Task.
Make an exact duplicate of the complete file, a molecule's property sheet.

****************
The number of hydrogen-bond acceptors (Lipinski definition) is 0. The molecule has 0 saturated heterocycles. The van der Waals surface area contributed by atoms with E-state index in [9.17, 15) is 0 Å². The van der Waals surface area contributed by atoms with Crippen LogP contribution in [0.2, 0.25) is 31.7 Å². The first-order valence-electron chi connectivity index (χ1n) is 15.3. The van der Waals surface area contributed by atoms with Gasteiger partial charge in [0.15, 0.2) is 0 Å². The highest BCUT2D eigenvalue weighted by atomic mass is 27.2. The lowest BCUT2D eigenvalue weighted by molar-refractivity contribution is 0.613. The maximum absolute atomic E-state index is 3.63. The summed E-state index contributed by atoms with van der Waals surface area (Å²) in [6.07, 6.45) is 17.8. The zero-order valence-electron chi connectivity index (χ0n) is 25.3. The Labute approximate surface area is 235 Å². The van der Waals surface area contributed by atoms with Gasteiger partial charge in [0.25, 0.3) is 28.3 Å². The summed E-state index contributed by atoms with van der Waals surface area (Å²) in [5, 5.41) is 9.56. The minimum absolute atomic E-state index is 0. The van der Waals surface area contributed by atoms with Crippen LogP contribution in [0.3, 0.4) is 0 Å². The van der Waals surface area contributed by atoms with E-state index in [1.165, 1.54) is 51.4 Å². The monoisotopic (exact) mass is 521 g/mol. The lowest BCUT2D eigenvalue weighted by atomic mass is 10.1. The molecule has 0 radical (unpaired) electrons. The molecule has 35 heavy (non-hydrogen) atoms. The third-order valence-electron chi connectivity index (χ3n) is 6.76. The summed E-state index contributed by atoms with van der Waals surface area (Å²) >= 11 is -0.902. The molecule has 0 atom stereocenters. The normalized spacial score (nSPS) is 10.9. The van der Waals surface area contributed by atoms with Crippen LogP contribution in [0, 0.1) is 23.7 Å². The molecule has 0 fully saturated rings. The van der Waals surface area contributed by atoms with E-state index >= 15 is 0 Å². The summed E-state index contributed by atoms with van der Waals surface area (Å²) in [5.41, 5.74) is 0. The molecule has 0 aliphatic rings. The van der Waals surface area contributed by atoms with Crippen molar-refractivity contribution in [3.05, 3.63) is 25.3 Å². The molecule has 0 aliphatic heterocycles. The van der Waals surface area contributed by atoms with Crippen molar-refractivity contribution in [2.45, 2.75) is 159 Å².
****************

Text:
The number of hydrogen-bond acceptors (Lipinski definition) is 0. The molecule has 0 saturated heterocycles. The van der Waals surface area contributed by atoms with E-state index in [9.17, 15) is 0 Å². The van der Waals surface area contributed by atoms with Crippen LogP contribution in [0.2, 0.25) is 31.7 Å². The first-order valence-electron chi connectivity index (χ1n) is 15.3. The van der Waals surface area contributed by atoms with Gasteiger partial charge in [0.15, 0.2) is 0 Å². The highest BCUT2D eigenvalue weighted by atomic mass is 27.2. The lowest BCUT2D eigenvalue weighted by molar-refractivity contribution is 0.613. The maximum absolute atomic E-state index is 3.63. The summed E-state index contributed by atoms with van der Waals surface area (Å²) in [6.07, 6.45) is 17.8. The zero-order valence-electron chi connectivity index (χ0n) is 25.3. The Labute approximate surface area is 235 Å². The van der Waals surface area contributed by atoms with Gasteiger partial charge in [0.25, 0.3) is 28.3 Å². The summed E-state index contributed by atoms with van der Waals surface area (Å²) in [5, 5.41) is 9.56. The minimum absolute atomic E-state index is 0. The van der Waals surface area contributed by atoms with Crippen LogP contribution in [0.3, 0.4) is 0 Å². The van der Waals surface area contributed by atoms with E-state index in [1.165, 1.54) is 51.4 Å². The monoisotopic (exact) mass is 521 g/mol. The lowest BCUT2D eigenvalue weighted by atomic mass is 10.1. The molecule has 0 radical (unpaired) electrons. The molecule has 35 heavy (non-hydrogen) atoms. The third-order valence-electron chi connectivity index (χ3n) is 6.76. The summed E-state index contributed by atoms with van der Waals surface area (Å²) >= 11 is -0.902. The molecule has 0 atom stereocenters. The normalized spacial score (nSPS) is 10.9. The van der Waals surface area contributed by atoms with Crippen LogP contribution in [0, 0.1) is 23.7 Å². The molecule has 0 fully saturated rings. The van der Waals surface area contributed by atoms with E-state index >= 15 is 0 Å². The summed E-state index contributed by atoms with van der Waals surface area (Å²) in [5.41, 5.74) is 0. The molecule has 0 aliphatic rings. The van der Waals surface area contributed by atoms with Crippen molar-refractivity contribution in [3.05, 3.63) is 25.3 Å². The molecule has 0 aliphatic heterocycles. The van der Waals surface area contributed by atoms with Crippen molar-refractivity contribution in [2.45, 2.75) is 159 Å².